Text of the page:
Prozac: A Weight-Loss Drug?
Antidepressant Edges Out Xenical, Meridia in Helping Diabetic People Shed Pounds
WebMD News Archive
July 12, 2004 -- There's no question that losing weight is one of the best ways for people with type 2 diabetes to manage their disease. The question is, how much weight can be shed by obese people with type 2 diabetes with the aid of FDA-approved weight-loss drugs such as Xenical and Meridia?
The answer: Less than if they had taken Prozac for the same amount of time, according to a new study.
After reviewing previously published studies involving more than 2,000 obese people with type 2 diabetes, researchers report that those taking Prozac lost twice as much weight as patients taking Xenical for one year -- nearly 13 pounds compared with Xenical's 6 pound weight loss.
The popular antidepressant also may have edged out Meridia, producing an average weight loss of slightly more than 11 pounds in patients taking Prozac for 24 to 30 weeks, compared with less than 10 pounds shed after 26 weeks by those using Meridia.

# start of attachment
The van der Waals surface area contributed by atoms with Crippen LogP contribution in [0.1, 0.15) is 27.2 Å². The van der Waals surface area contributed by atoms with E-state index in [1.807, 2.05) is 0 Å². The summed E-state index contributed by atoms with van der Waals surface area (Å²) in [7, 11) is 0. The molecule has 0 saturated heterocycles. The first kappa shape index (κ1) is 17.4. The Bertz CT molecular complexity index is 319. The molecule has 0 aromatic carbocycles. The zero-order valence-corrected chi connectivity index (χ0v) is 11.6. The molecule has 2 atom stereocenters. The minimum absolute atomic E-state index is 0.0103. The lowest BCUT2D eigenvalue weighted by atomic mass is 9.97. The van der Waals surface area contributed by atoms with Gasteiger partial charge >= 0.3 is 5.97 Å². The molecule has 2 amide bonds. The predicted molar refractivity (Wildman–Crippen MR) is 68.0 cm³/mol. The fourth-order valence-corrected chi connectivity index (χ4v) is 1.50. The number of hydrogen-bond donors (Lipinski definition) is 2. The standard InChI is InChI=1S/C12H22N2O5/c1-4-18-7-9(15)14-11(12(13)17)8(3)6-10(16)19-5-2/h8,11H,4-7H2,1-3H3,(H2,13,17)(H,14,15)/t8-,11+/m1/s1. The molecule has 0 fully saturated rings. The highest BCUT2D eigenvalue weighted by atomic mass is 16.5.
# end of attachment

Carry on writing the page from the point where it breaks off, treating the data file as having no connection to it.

No Magic Bullet
"We showed fairly modest effects with all these drugs," lead researcher Susan L. Norris, MD, MPH, of the CDC's Division of Diabetes Translation, tells WebMD. "While we were hoping for some magic bullet, clearly these drugs are not that."
Instead, her review of studies previously done on how these medications can help obese diabetic patients lose weight confirms what researchers have long suspected: They have their place in the management of obesity in type 2 diabetes, but don't expect drastic improvement.
Still, the weight loss experienced by those taking each of the three drugs is enough to improve control of type 2 diabetes.
"A 10-pound weight loss from medications will improve glycemic control and will have positive effects on lipids and blood pressure if it's sustained for the longer term," says Norris. "A 10-pound weight loss in someone who is obese and has diabetes is clinically significant."